A Rohingya woman and her baby are seen detained in a police station after a fishing boat carrying more than sixty Rohingya refugees was found beached at Rawi island, part of Tarutao national park in the province of Satun, Thailand, bordering with Malaysia, June 12, 2019. (Reuters file photo)
The number of human trafficking victims rescued in Thailand is set to hit a record high this year, according to government data, with demand for cheap labour in neighbouring Malaysia causing a jump in the illegal trade.
Thai police have rescued 974 trafficking victims – mostly from Myanmar – for the year to date, compared to 622 for the whole of last year and a previous annual high of 982 in 2015, according to data released last week by the Thai government’s anti-trafficking division.
Thailand has come under scrutiny in recent years for slavery and trafficking, especially in its seafood and sex industries.
The US State Department this year in its human trafficking report kept Thailand on a watchlist and criticised the Southeast Asian country for not doing enough to tackle the problem.
“There’s a high possibility that figures this year will reach a record high, with many victims telling us they were planning to work in Malaysia,” said Pol Col Mana Kleebsattabudh, deputy commander at the anti-trafficking division.
There are about 4.9 million migrants in Thailand, making up more than 10% of the country’s workforce, according to the United Nations. Most are from poorer neighbouring countries including Myanmar, Cambodia, Laos and Vietnam.
Mr Mana said most of the rescued trafficking victims were recruited by middleman and agencies for 20,000-30,000 baht to work in factories in Malaysia.
Many were rescued while being transported towards the southern Thai border with Malaysia.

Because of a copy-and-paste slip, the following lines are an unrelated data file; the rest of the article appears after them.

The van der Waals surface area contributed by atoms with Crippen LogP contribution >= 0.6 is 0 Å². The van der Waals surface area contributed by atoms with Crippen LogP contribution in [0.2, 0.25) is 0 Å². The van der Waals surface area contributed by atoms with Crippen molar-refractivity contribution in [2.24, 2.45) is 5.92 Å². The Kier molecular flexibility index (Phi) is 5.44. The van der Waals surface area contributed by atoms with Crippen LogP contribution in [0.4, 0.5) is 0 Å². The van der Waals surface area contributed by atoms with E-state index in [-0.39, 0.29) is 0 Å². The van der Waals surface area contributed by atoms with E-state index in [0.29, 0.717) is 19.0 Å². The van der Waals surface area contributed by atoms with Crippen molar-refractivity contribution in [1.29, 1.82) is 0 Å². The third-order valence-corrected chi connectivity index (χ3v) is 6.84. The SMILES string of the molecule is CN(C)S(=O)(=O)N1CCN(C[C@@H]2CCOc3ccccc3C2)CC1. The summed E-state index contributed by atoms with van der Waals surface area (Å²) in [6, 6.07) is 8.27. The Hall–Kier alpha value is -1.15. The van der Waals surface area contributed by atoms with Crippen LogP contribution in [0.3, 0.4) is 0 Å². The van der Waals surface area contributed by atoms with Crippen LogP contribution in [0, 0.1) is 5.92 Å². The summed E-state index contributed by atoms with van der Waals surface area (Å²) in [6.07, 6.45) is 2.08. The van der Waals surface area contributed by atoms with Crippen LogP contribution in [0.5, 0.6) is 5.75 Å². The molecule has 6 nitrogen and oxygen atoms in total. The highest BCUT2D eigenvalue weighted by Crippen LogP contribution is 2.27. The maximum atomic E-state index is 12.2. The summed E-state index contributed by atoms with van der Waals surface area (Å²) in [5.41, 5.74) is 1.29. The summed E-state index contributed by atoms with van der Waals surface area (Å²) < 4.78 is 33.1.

A fishing boat carrying at least 70 Rohingya Muslims was found stranded on the southern island of Koh Lipe on June 11. (Navy photo)
“What we find is these people are being kept in bad conditions in forests and shacks far from communities, which shows the bad intentions of those bringing them,” Mr Mana told the Thomson Reuters Foundation on Friday.
“More importantly, the victims don’t see themselves as being deceived and often endure the hardship in order to get to their destination.”
Mr Mana said the spike in arrests could lead to an increase in smugglers and traffickers using alternative sea routes instead, which lowers the risk of being caught by authorities and is cheaper.
The most recent case by sea was on June 11, when a fishing boat carrying at least 70 Rohingya Muslims was found stranded on the southern island of Koh Lipe, said Mr Mana.
The boat had come from Bangladesh and had been at sea for two to three days before running out of oil and being swept away to the island, where two speedboats picked up some of the people, leaving 71 on the beach, he said.
“They slept on plastic sheets next to each other like animals. This is inhumane,” he said of the cramped conditions.
Adisorn Kerdmongkol, a coordinator at the Migrant Working Group, a network of non-governmental organisations working on migrant workers’ rights, questioned whether all those rescued by Thai police were trafficking victims or being smuggled.
Unlike trafficking, which is control over another person for the purpose of exploitation, smuggling is merely illegal entry into another country.
*This article was originally publishing in the Bangkok Post. You can find the original article here.